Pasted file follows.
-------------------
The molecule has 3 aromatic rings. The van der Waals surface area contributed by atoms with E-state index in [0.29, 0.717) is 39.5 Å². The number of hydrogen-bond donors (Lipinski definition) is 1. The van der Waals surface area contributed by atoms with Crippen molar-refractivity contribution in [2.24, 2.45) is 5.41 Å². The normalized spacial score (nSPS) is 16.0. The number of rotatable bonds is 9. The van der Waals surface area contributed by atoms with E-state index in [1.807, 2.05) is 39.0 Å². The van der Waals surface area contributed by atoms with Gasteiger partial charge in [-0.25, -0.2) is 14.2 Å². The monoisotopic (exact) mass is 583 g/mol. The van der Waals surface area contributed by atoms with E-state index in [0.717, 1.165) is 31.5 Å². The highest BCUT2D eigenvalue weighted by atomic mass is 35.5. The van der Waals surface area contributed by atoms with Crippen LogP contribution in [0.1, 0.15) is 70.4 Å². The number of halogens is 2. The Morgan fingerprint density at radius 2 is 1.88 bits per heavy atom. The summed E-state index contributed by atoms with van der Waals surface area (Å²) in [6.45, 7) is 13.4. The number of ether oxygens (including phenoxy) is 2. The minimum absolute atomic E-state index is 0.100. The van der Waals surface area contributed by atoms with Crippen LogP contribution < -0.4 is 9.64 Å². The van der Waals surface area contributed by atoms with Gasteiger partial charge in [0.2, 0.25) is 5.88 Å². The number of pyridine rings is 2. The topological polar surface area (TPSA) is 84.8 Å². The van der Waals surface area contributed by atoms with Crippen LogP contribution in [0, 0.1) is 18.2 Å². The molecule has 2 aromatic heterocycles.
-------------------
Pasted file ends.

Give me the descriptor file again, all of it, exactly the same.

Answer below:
The molecule has 3 aromatic rings. The van der Waals surface area contributed by atoms with E-state index in [0.29, 0.717) is 39.5 Å². The number of hydrogen-bond donors (Lipinski definition) is 1. The van der Waals surface area contributed by atoms with Crippen molar-refractivity contribution in [2.24, 2.45) is 5.41 Å². The normalized spacial score (nSPS) is 16.0. The number of rotatable bonds is 9. The van der Waals surface area contributed by atoms with E-state index in [1.807, 2.05) is 39.0 Å². The van der Waals surface area contributed by atoms with Gasteiger partial charge in [-0.25, -0.2) is 14.2 Å². The monoisotopic (exact) mass is 583 g/mol. The van der Waals surface area contributed by atoms with E-state index in [0.717, 1.165) is 31.5 Å². The highest BCUT2D eigenvalue weighted by atomic mass is 35.5. The van der Waals surface area contributed by atoms with Crippen LogP contribution in [0.1, 0.15) is 70.4 Å². The number of halogens is 2. The Morgan fingerprint density at radius 2 is 1.88 bits per heavy atom. The summed E-state index contributed by atoms with van der Waals surface area (Å²) in [6.45, 7) is 13.4. The number of ether oxygens (including phenoxy) is 2. The minimum absolute atomic E-state index is 0.100. The van der Waals surface area contributed by atoms with Crippen LogP contribution < -0.4 is 9.64 Å². The van der Waals surface area contributed by atoms with Gasteiger partial charge in [0.2, 0.25) is 5.88 Å². The number of pyridine rings is 2. The topological polar surface area (TPSA) is 84.8 Å². The van der Waals surface area contributed by atoms with Crippen LogP contribution in [0, 0.1) is 18.2 Å². The molecule has 2 aromatic heterocycles.